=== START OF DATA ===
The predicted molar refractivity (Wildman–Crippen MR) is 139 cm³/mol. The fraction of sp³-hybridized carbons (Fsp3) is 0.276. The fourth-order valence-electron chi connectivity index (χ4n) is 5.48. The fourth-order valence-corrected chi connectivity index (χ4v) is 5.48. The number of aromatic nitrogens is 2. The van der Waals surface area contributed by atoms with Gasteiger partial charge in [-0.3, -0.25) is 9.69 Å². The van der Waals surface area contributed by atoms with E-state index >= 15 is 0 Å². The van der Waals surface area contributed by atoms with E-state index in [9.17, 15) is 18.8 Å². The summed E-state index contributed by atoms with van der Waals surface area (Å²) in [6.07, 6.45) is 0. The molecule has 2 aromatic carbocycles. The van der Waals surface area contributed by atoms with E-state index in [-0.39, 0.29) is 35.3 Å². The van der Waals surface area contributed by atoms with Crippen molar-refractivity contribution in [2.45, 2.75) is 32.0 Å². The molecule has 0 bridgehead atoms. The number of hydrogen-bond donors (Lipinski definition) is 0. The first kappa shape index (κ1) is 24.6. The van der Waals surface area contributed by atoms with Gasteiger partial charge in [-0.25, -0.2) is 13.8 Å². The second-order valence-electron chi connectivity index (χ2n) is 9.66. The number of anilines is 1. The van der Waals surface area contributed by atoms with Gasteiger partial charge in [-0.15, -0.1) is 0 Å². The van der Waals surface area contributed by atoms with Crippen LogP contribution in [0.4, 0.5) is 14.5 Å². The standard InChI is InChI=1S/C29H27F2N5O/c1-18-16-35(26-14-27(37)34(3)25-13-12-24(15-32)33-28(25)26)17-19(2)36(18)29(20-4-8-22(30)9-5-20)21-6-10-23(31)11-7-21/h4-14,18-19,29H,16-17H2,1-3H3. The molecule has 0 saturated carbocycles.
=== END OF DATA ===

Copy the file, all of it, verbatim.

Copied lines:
The predicted molar refractivity (Wildman–Crippen MR) is 139 cm³/mol. The fraction of sp³-hybridized carbons (Fsp3) is 0.276. The fourth-order valence-electron chi connectivity index (χ4n) is 5.48. The fourth-order valence-corrected chi connectivity index (χ4v) is 5.48. The number of aromatic nitrogens is 2. The van der Waals surface area contributed by atoms with Gasteiger partial charge in [-0.3, -0.25) is 9.69 Å². The van der Waals surface area contributed by atoms with E-state index >= 15 is 0 Å². The van der Waals surface area contributed by atoms with E-state index in [9.17, 15) is 18.8 Å². The summed E-state index contributed by atoms with van der Waals surface area (Å²) in [6.07, 6.45) is 0. The molecule has 2 aromatic carbocycles. The van der Waals surface area contributed by atoms with E-state index in [-0.39, 0.29) is 35.3 Å². The van der Waals surface area contributed by atoms with Crippen molar-refractivity contribution in [2.45, 2.75) is 32.0 Å². The molecule has 0 bridgehead atoms. The number of hydrogen-bond donors (Lipinski definition) is 0. The first kappa shape index (κ1) is 24.6. The van der Waals surface area contributed by atoms with Gasteiger partial charge in [-0.25, -0.2) is 13.8 Å². The second-order valence-electron chi connectivity index (χ2n) is 9.66. The number of anilines is 1. The van der Waals surface area contributed by atoms with Gasteiger partial charge in [-0.15, -0.1) is 0 Å². The van der Waals surface area contributed by atoms with Crippen LogP contribution in [0.4, 0.5) is 14.5 Å². The standard InChI is InChI=1S/C29H27F2N5O/c1-18-16-35(26-14-27(37)34(3)25-13-12-24(15-32)33-28(25)26)17-19(2)36(18)29(20-4-8-22(30)9-5-20)21-6-10-23(31)11-7-21/h4-14,18-19,29H,16-17H2,1-3H3. The molecule has 0 saturated carbocycles.